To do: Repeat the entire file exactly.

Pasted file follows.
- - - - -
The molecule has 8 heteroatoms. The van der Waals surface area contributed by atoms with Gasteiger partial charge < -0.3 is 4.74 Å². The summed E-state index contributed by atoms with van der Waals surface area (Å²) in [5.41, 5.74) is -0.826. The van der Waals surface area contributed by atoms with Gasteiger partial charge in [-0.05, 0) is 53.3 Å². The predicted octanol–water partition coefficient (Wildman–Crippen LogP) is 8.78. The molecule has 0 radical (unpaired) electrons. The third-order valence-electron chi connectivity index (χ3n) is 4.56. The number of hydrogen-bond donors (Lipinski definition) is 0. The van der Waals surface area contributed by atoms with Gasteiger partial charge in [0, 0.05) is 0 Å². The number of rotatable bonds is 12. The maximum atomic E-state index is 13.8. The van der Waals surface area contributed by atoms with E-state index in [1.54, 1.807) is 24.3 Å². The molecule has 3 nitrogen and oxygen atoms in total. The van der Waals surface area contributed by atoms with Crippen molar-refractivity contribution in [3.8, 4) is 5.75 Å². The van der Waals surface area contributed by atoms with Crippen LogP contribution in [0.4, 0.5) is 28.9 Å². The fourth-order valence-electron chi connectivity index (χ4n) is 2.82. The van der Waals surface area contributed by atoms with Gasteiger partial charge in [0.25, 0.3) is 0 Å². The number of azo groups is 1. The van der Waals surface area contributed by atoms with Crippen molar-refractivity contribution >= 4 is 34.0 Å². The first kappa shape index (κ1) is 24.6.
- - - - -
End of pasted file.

The molecule has 8 heteroatoms. The van der Waals surface area contributed by atoms with Gasteiger partial charge < -0.3 is 4.74 Å². The summed E-state index contributed by atoms with van der Waals surface area (Å²) in [5.41, 5.74) is -0.826. The van der Waals surface area contributed by atoms with Gasteiger partial charge in [-0.05, 0) is 53.3 Å². The predicted octanol–water partition coefficient (Wildman–Crippen LogP) is 8.78. The molecule has 0 radical (unpaired) electrons. The third-order valence-electron chi connectivity index (χ3n) is 4.56. The number of hydrogen-bond donors (Lipinski definition) is 0. The van der Waals surface area contributed by atoms with Gasteiger partial charge in [0, 0.05) is 0 Å². The number of rotatable bonds is 12. The maximum atomic E-state index is 13.8. The van der Waals surface area contributed by atoms with E-state index in [1.54, 1.807) is 24.3 Å². The molecule has 3 nitrogen and oxygen atoms in total. The van der Waals surface area contributed by atoms with Crippen molar-refractivity contribution in [3.8, 4) is 5.75 Å². The van der Waals surface area contributed by atoms with Crippen LogP contribution in [0.4, 0.5) is 28.9 Å². The fourth-order valence-electron chi connectivity index (χ4n) is 2.82. The van der Waals surface area contributed by atoms with Gasteiger partial charge in [0.25, 0.3) is 0 Å². The number of azo groups is 1. The van der Waals surface area contributed by atoms with Crippen molar-refractivity contribution >= 4 is 34.0 Å². The first kappa shape index (κ1) is 24.6.